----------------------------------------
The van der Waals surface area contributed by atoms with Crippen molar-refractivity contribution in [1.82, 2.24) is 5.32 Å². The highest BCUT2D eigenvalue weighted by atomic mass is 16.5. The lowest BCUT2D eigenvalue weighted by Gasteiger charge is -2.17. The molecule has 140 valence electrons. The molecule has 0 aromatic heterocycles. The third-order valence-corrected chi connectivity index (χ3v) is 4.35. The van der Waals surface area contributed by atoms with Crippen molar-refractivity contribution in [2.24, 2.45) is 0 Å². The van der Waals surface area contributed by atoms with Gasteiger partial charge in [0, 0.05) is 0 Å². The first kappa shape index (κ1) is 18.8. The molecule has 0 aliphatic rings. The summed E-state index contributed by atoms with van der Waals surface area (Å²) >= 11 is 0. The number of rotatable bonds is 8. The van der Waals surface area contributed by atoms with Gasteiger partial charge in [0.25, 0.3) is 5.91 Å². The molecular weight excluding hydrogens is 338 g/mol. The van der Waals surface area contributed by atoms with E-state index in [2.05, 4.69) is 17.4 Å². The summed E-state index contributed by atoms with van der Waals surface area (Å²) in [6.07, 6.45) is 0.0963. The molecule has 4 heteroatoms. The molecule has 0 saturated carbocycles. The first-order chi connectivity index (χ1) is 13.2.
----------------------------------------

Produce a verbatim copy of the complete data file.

The van der Waals surface area contributed by atoms with Crippen molar-refractivity contribution in [1.82, 2.24) is 5.32 Å². The highest BCUT2D eigenvalue weighted by atomic mass is 16.5. The lowest BCUT2D eigenvalue weighted by Gasteiger charge is -2.17. The molecule has 140 valence electrons. The molecule has 0 aromatic heterocycles. The third-order valence-corrected chi connectivity index (χ3v) is 4.35. The van der Waals surface area contributed by atoms with Crippen molar-refractivity contribution in [2.24, 2.45) is 0 Å². The van der Waals surface area contributed by atoms with Gasteiger partial charge in [0, 0.05) is 0 Å². The first kappa shape index (κ1) is 18.8. The molecule has 0 aliphatic rings. The summed E-state index contributed by atoms with van der Waals surface area (Å²) >= 11 is 0. The number of rotatable bonds is 8. The van der Waals surface area contributed by atoms with Gasteiger partial charge in [0.25, 0.3) is 5.91 Å². The molecular weight excluding hydrogens is 338 g/mol. The van der Waals surface area contributed by atoms with E-state index in [2.05, 4.69) is 17.4 Å². The summed E-state index contributed by atoms with van der Waals surface area (Å²) in [6.07, 6.45) is 0.0963. The molecule has 4 heteroatoms. The molecule has 0 saturated carbocycles. The first-order chi connectivity index (χ1) is 13.2.